MISSOULA — If there are two things we've had in abundance the past 18 months it's loneliness and insecurity.
But the Missoula Community Theater's revival of a classic musical shows us how channeling our inner Charlie Brown could be just what the doctor ordered — even if the price has gone up from 5¢.
Watching the classic 1967 Clark Gesner musical "You're a Good Man Charlie Brown" through "pandemic pupils" is pretty enlightening.
"Waking up and wondering if anyone would really miss me if I never got out of bed," Charlie ponders in one of the opening scenes. "And then there's the night too. Lying awake and thinking about all the stupid things I've done during the day. And all those hours in between when I do those stupid things."
Draylen Askvig jokes he might be typecast in the lead role.
"He's at war with his own self all the time and kind of feels like everybody else always has this opinion of him too when it might not be the most accurate but he projects it upon himself too. So it's trying to create that back and forth all the time."
Charlie admits his secret to Lucy in another scene.
"I'd like to be so good at everything that all around school they'd call me Flash."
"Frieda! Listen to this!" says Lucy rushing away.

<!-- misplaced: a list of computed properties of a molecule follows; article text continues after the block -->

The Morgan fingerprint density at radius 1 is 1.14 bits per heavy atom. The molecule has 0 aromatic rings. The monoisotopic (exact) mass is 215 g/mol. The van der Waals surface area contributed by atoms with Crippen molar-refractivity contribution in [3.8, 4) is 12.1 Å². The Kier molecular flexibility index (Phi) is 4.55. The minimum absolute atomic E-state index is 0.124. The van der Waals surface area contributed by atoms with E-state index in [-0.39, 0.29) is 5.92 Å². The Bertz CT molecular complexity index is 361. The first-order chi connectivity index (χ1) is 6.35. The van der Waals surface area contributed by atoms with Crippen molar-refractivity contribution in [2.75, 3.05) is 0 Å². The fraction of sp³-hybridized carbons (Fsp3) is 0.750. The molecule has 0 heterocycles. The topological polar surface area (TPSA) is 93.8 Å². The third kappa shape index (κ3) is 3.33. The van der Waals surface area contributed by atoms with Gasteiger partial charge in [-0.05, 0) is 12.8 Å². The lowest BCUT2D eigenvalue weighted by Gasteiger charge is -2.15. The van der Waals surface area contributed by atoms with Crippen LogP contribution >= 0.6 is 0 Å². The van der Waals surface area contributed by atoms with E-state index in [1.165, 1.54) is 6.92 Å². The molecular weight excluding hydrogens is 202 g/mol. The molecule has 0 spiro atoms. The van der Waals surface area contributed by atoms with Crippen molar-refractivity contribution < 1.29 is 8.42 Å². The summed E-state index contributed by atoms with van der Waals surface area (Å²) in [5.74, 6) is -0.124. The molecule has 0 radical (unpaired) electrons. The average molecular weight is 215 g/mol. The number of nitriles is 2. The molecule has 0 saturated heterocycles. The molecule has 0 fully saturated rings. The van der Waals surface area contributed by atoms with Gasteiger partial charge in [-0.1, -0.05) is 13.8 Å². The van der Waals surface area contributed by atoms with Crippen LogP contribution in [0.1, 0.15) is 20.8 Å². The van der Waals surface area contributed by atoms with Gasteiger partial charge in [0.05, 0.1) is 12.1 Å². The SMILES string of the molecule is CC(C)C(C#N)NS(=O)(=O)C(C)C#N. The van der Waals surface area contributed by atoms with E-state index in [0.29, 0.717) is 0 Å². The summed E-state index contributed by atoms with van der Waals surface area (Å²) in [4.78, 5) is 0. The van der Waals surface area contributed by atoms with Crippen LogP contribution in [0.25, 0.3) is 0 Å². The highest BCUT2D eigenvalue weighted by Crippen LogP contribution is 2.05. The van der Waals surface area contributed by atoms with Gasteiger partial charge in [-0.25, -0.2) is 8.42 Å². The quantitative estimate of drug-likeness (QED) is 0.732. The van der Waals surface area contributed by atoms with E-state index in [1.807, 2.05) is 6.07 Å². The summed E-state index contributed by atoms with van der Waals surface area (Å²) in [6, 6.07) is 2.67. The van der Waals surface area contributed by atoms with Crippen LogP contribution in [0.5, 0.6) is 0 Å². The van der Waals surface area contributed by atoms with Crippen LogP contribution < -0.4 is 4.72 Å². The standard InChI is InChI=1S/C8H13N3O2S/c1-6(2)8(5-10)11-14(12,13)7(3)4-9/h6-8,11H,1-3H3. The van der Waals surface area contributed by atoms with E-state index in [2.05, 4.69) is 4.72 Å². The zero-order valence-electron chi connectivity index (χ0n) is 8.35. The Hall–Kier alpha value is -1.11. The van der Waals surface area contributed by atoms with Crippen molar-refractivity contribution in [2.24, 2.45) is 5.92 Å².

"Yeah, he's such a relatable character and I think all of us if we're honest this mental dialog or we doubt ourselves and we're like 'can't do this! No I can do this!'" Askvig tells me before the show. "I think the thing that's inspiring about Charlie Brown is just that he's an optimist."
Well, unless you ask Lucy.
"I remember watching the character of Lucy when I was l little and I always thought, she's just so mean," Rachel Shull says of the lead role. "Why do they ever hang out with her? But as you do the role and get to know her a little better you realize she's not so much mean. She just understands what she wants. She understands how to get it. Which is something I very much admire about her!
Yet, even under that tough exterior, and those saddle shoes, Lucy protects those she loves and is dealing with a little insecurity herself.
"Isn't everybody?" Shull laughs. "Yeah, we all have our insecurities and we just deal with them in different ways and Lucy makes sure to make up for those!"
Written in the "four-panel" style of a comic strip, "Good Man" is really a series of scenes and relatable one-liners. I mean we've all had days where we wanted to pull a blanket over our head these past two years? But beneath all of Charles Schulz's angst, from the little red-haired girl to Linus' blanket, is the joy of navigating challenges with true friends.
Shull says that's one of the real lessons of the show, "unity, solidarity and keeping together is always something to learn. And keep your friends close, keep your family and understand what you want and go for it."
We asked her whether she'd ever let Charlie Brown kick the football. "No. Never."
The show plays the next two weekends at MCT. Click here for additional information and to purchase tickets.